import { FontAwesomeIcon } from '@fortawesome/react-fontawesome';
import { faHome, faPlus, faCog, faCheck, faSearch, faSlidersH } from '@fortawesome/free-solid-svg-icons';
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Great job! Now you’ve added all of the essential elements for the top side of this page. The result should look like the following image in your browser.

React Users with search

What we now have to do is create elements that will show each user, showing their avatar, name, email, and position at the company. Let’s start by creating an table without any rows:

<Card border="light" className="table-wrapper table-responsive shadow-sm">
    <Card.Body>
        <Table hover className="user-table align-items-center">
            <thead>
                <tr>
                    <th className="border-bottom">Name</th>
                    <th className="border-bottom">Email</th>
                    <th className="border-bottom">Position</th>
                    <th className="border-bottom">User Created at</th>
                </tr>
            </thead>
            <tbody>

            </tbody>
        </Table>
    </Card.Body>
</Card>
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Add the following imports to make sure all components are included:

import React from "react";
import { Breadcrumb, Button, ButtonGroup, Row, Col, InputGroup, Form, Dropdown, Card, Table } from "@themesberg/react-bootstrap";
import { FontAwesomeIcon } from '@fortawesome/react-fontawesome';
import { faHome, faPlus, faCog, faCheck, faSearch, faSlidersH } from '@fortawesome/free-solid-svg-icons';
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The result should look like this:

React Users Components Empty

Let’s add a single row of a user with the appropriate values. Add the following code inside the <tbody> element:

What we now have to do is create elements that will show each user, showing their avatar, name, email, and position at the company. Let’s start by creating an empty table:

<tr> <td> <Card.Link className="d-flex align-items-center"> <Image src={Thomas} className="user-avatar rounded-circle me-3" /> <div className="d-block"> <span className="fw-bold">Thomas Shelby</span> </div> </Card.Link> </td> <td>[email protected]</td>
    <td>Boss</td>
    <td>January 20, 1921</td>
</tr>
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Don’t forget to add to add the imports:

import React from "react";
import { Breadcrumb, Button, ButtonGroup, Row, Col, InputGroup, Form, Image, Dropdown, Card, Table } from "@themesberg/react-bootstrap";
import { FontAwesomeIcon } from '@fortawesome/react-fontawesome';
import { faHome, faPlus, faCog, faCheck, faSearch, faSlidersH } from '@fortawesome/free-solid-svg-icons';
import Thomas from "../assets/img/team/thomas.jpg"
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We’ve downloaded an image for our favourite character from the Peaky Blinders. You can choose your own character, but make sure to add it to the assets/img/team folder and import it accordingly in the Users.js file.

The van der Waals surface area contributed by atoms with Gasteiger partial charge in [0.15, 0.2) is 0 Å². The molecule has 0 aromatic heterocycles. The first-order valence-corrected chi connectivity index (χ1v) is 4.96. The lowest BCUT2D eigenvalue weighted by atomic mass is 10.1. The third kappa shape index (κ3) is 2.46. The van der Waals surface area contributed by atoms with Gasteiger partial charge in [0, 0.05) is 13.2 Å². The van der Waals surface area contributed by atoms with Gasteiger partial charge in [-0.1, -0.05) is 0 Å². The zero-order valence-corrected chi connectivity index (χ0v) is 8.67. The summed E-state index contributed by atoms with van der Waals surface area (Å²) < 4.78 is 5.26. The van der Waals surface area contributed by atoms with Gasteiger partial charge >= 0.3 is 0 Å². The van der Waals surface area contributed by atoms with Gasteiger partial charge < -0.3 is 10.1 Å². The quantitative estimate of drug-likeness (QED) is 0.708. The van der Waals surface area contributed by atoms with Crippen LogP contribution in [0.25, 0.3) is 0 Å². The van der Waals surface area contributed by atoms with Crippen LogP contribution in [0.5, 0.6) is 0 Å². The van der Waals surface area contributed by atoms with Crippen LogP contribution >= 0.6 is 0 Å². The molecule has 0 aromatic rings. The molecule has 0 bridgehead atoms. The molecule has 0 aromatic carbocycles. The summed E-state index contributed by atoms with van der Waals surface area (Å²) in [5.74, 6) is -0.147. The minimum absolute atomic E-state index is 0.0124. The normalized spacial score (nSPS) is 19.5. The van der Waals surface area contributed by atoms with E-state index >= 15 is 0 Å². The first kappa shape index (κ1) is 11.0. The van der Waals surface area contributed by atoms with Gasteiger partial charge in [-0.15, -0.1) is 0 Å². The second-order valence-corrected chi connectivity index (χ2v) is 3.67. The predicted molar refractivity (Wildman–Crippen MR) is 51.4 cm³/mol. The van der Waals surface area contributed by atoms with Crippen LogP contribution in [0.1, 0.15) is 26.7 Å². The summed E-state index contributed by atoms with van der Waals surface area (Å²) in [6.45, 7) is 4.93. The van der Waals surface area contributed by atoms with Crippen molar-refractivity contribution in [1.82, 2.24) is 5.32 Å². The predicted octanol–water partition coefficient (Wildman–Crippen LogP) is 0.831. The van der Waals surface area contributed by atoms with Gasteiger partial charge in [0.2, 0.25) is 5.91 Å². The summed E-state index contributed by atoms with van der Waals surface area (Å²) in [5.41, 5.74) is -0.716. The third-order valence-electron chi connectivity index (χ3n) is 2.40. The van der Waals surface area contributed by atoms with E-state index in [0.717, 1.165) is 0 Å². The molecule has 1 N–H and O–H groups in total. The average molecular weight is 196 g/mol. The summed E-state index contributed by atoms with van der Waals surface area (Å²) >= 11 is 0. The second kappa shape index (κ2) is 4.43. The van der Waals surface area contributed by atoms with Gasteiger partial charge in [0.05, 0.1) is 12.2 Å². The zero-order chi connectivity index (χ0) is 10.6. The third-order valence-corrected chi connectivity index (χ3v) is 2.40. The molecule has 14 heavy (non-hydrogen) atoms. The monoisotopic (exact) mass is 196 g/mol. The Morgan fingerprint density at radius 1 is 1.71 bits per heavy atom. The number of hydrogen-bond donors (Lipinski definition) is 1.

The result should look something like this:

React Users Single

Awesome! We now have one user in the table. But the problem is that there may be many more users in time, and it’s probably not a very smart way to manually write this code in the render method of the component, so it should come from a data source, preferably an API. In this example, we’ll only use an array of objects, but normally it should come from a database.

Create a new file called users.js in the data folder and add the following code:

import Thomas from "../assets/img/team/thomas.jpg"
import Arthur from "../assets/img/team/arthur.jpg"
import Polly from "../assets/img/team/polly.jpeg"
import John from "../assets/img/team/john.jpeg"
import Grace from "../assets/img/team/grace.jpg" export default [{ "key": 1, "image": Thomas, "name": "Thomas Shelby", "email": "[email protected]", "position": "Boss", "dateCreated": "January 20, 1921", }, { "key": 2, "image": Arthur, "name": "Arthur Shelby", "position": "Second boss", "email": "[email protected]", "dateCreated": "March 20, 1917", }, { "key": 3, "image": Polly, "name": "Polly Gray", "position": "Company treasurer", "email": "[email protected]", "dateCreated": "March 20, 1912", }, { "key": 4, "image": John, "name": "John Shelby", "position": "Fixer", "email": "[email protected]", "dateCreated": "December 20, 1924", }, { "key": 5, "image": Grace, "name": "Grace Shelby", "position": "Miscellaneous", "email": "[email protected]",
        "dateCreated": "April 20, 1921",
    },
];
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Then, import this data inside the Users.js file like this:

import users from '../data/users';
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Then we need to iterate through the users array and inject the variables inside the appropriate table data elements. Add the following code instead of the previous <tr> element with Thomas: